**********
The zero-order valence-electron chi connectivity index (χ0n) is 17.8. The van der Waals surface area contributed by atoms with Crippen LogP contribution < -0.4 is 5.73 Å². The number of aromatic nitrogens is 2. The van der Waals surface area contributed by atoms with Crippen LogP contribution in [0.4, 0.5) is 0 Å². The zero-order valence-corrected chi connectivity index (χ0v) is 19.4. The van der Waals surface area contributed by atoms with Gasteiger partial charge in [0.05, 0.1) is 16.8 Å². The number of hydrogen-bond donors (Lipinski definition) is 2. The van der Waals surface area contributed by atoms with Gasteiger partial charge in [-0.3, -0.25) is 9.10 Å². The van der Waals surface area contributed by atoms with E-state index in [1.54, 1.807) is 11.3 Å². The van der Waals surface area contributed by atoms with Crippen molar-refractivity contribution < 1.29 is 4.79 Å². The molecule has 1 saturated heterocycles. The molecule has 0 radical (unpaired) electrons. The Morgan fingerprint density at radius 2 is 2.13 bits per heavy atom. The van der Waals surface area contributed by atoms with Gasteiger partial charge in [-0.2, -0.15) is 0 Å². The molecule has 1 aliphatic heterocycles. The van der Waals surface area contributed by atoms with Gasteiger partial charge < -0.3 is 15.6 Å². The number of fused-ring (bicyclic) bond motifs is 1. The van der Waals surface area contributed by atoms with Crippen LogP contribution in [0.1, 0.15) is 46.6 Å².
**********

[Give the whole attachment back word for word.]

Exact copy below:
The zero-order valence-electron chi connectivity index (χ0n) is 17.8. The van der Waals surface area contributed by atoms with Crippen LogP contribution < -0.4 is 5.73 Å². The number of aromatic nitrogens is 2. The van der Waals surface area contributed by atoms with Crippen LogP contribution in [0.4, 0.5) is 0 Å². The zero-order valence-corrected chi connectivity index (χ0v) is 19.4. The van der Waals surface area contributed by atoms with Gasteiger partial charge in [0.05, 0.1) is 16.8 Å². The number of hydrogen-bond donors (Lipinski definition) is 2. The van der Waals surface area contributed by atoms with Gasteiger partial charge in [-0.3, -0.25) is 9.10 Å². The van der Waals surface area contributed by atoms with E-state index in [1.54, 1.807) is 11.3 Å². The van der Waals surface area contributed by atoms with Crippen molar-refractivity contribution < 1.29 is 4.79 Å². The molecule has 1 saturated heterocycles. The molecule has 0 radical (unpaired) electrons. The Morgan fingerprint density at radius 2 is 2.13 bits per heavy atom. The van der Waals surface area contributed by atoms with Gasteiger partial charge in [-0.2, -0.15) is 0 Å². The molecule has 1 aliphatic heterocycles. The van der Waals surface area contributed by atoms with Gasteiger partial charge < -0.3 is 15.6 Å². The number of fused-ring (bicyclic) bond motifs is 1. The van der Waals surface area contributed by atoms with Crippen LogP contribution in [0.1, 0.15) is 46.6 Å².